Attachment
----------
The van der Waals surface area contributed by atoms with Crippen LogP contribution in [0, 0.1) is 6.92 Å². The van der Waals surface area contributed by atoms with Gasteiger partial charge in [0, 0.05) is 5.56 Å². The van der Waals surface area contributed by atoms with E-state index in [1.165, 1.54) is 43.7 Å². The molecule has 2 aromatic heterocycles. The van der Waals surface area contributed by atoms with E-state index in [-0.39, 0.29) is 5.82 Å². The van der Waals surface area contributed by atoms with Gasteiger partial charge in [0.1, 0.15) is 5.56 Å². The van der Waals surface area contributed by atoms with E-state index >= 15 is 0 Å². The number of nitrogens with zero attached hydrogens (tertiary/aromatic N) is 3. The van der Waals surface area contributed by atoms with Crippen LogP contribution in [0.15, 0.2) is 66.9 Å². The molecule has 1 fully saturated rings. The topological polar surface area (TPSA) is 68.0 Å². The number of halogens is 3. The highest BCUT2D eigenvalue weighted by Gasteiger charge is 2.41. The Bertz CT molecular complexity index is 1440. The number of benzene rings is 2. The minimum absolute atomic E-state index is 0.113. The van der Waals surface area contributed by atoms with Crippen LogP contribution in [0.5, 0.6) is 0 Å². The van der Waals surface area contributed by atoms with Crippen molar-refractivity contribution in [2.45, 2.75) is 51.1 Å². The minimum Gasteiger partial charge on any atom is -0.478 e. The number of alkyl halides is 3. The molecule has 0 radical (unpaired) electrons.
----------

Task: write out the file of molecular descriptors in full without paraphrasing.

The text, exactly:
The van der Waals surface area contributed by atoms with Crippen LogP contribution in [0, 0.1) is 6.92 Å². The van der Waals surface area contributed by atoms with Gasteiger partial charge in [0, 0.05) is 5.56 Å². The van der Waals surface area contributed by atoms with E-state index in [1.165, 1.54) is 43.7 Å². The molecule has 2 aromatic heterocycles. The van der Waals surface area contributed by atoms with E-state index in [-0.39, 0.29) is 5.82 Å². The van der Waals surface area contributed by atoms with Gasteiger partial charge in [0.1, 0.15) is 5.56 Å². The van der Waals surface area contributed by atoms with E-state index >= 15 is 0 Å². The number of nitrogens with zero attached hydrogens (tertiary/aromatic N) is 3. The van der Waals surface area contributed by atoms with Crippen LogP contribution in [0.15, 0.2) is 66.9 Å². The molecule has 1 fully saturated rings. The topological polar surface area (TPSA) is 68.0 Å². The number of halogens is 3. The highest BCUT2D eigenvalue weighted by Gasteiger charge is 2.41. The Bertz CT molecular complexity index is 1440. The number of benzene rings is 2. The minimum absolute atomic E-state index is 0.113. The van der Waals surface area contributed by atoms with Crippen LogP contribution in [0.5, 0.6) is 0 Å². The van der Waals surface area contributed by atoms with Crippen molar-refractivity contribution in [2.45, 2.75) is 51.1 Å². The minimum Gasteiger partial charge on any atom is -0.478 e. The number of alkyl halides is 3. The molecule has 0 radical (unpaired) electrons.